Pubs to shut at 10pm as government ramps up Covid-19 restrictions
The government has announced a fresh range of restrictions to be in place for at least six months after the number of Covid-19 cases surged.
Addressing the House of Commons, prime minister Boris Johnson said employees who can work at home should now do so - pulling back from earlier entreaties for people to get back into offices. From Thursday, pubs, bars and restaurants can only operate table service and must close by 10pm.
The requirement to wear face masks has also been extended to all retail staff, everyone in taxis or hire cars, and all staff and customers in indoor hospitality venues, other than when they are eating.
The amount of people allowed to attend weddings has been halved to 15, although a maximum of 30 may still attend funerals, while the so-called rule of six will be extended to all indoor adult team sports.
In addition, Covid-secure guidelines will now become legal obligations, with businesses fined or even closed for breaching rules. The fine for failing to wear a face mask or for not following the rule of six has risen to £200, while the military could be brought in if needed to support the police.
"These measures will only work if people comply," Johnson said. "We will provide the police and local authorities with the extra funding they need, a greater police presence on our streets, and the option to draw on military support where required to free up the police."
Johnson also told MPs that the virus was, "for the time being, a fact of our lives" and warned that the restrictions would therefore remain in place for six months. "If the R rate is not reduced to below 1, we reserve the right to use greater firepower with significantly greater restrictions," he added.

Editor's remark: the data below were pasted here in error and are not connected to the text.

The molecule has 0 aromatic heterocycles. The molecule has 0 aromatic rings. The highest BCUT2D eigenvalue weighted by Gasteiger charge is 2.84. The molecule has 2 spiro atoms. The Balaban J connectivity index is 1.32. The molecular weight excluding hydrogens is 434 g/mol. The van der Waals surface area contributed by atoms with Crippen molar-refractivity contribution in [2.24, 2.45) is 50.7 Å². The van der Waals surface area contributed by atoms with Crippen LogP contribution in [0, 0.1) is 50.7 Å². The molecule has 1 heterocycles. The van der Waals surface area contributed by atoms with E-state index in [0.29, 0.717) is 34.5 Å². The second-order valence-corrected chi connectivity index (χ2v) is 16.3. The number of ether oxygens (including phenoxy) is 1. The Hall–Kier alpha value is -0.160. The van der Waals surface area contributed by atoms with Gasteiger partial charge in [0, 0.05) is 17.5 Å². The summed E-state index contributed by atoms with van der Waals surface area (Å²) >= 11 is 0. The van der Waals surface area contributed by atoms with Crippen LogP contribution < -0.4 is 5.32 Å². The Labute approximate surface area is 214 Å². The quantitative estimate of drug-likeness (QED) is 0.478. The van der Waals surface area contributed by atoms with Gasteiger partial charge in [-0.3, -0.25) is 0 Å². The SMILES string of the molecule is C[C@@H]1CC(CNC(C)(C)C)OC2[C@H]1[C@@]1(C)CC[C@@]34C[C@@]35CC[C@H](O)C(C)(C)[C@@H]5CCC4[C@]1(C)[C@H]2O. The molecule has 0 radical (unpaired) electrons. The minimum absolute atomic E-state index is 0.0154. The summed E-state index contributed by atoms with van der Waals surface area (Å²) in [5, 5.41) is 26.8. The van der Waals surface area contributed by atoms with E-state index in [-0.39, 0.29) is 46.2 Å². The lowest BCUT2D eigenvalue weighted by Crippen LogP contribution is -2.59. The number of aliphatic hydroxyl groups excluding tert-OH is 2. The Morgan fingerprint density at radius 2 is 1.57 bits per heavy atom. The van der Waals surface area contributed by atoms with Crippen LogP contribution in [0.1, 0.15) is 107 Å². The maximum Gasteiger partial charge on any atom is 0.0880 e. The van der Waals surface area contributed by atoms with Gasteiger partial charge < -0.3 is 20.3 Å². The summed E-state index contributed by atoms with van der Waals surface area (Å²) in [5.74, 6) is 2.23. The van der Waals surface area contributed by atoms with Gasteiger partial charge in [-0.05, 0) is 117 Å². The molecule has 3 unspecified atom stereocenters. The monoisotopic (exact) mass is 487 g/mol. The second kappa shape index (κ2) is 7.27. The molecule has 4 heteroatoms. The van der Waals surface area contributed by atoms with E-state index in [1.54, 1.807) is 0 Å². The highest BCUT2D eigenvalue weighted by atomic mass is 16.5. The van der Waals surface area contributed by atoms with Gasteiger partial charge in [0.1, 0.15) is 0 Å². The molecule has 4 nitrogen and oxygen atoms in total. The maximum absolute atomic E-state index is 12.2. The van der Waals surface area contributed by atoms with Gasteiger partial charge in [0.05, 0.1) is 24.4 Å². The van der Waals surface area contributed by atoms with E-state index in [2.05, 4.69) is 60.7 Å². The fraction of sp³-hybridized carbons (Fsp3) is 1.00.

On Monday, the UK recorded 4,368 more Covid-19 cases, the second-highest daily total since May, with the R rate now estimated to be between 1.1 and 1.4. The country’s alert level was also upped from 3 to 4, the second-most serious stage, meaning transmission of Covid-19 is "high or rising exponentially".
Johnson said that no government wanted to stifle freedoms in the way they had been this year. But he warned that around 1,000 people were now testing positive every day and that the virus was spreading to more vulnerable age groups.
"This is the moment we must act," he said. "We are taking decisive and appropriate steps to balance saving lives to protecting jobs and livelihoods."
Keir Starmer, the Labour leader, said the opposition party broadly supported the measures. But he criticised the government’s approach and said families would be worried "the government doesn’t have a clear strategy. This is a time of national crisis and we need clear leadership."
Asked about the measures by the BBC, Carolyn Fairbairn, director-general of the CBI, said: "They are a really crushing blow in many ways. Everyone understands that the number one priority is to avoid a second wave but the effect on our economy is going be very serious.
"It should be kept as short as possible - six months will be quite a shock to people. Everything should be done to bring that forward."
She said a successor scheme to the furlough scheme, which ends on 31 October, was also "desperately needed".
Roger Barker, director of policy at the Institute of Directors, said: "These new measures will inevitably put the brakes on the economic recovery somewhat, but businesses will hope they prevent stricter measures down the road.
"The onus is squarely on the government to set out its next phase of its support. Key schemes are set to wind down in the months ahead, but it’s clear that businesses aren’t out of the woods yet."
Tom Stainer, chief executive of the Campaign for Real Ale, said: "This curfew is an arbitrary restriction that unfairly targets the hospitality sector and will have a demonstrating impact on pubs, jobs and local communities. Camra is calling on the government to publish the evidence that pubs or restaurants are the source of more transmissions than other sectors across the country."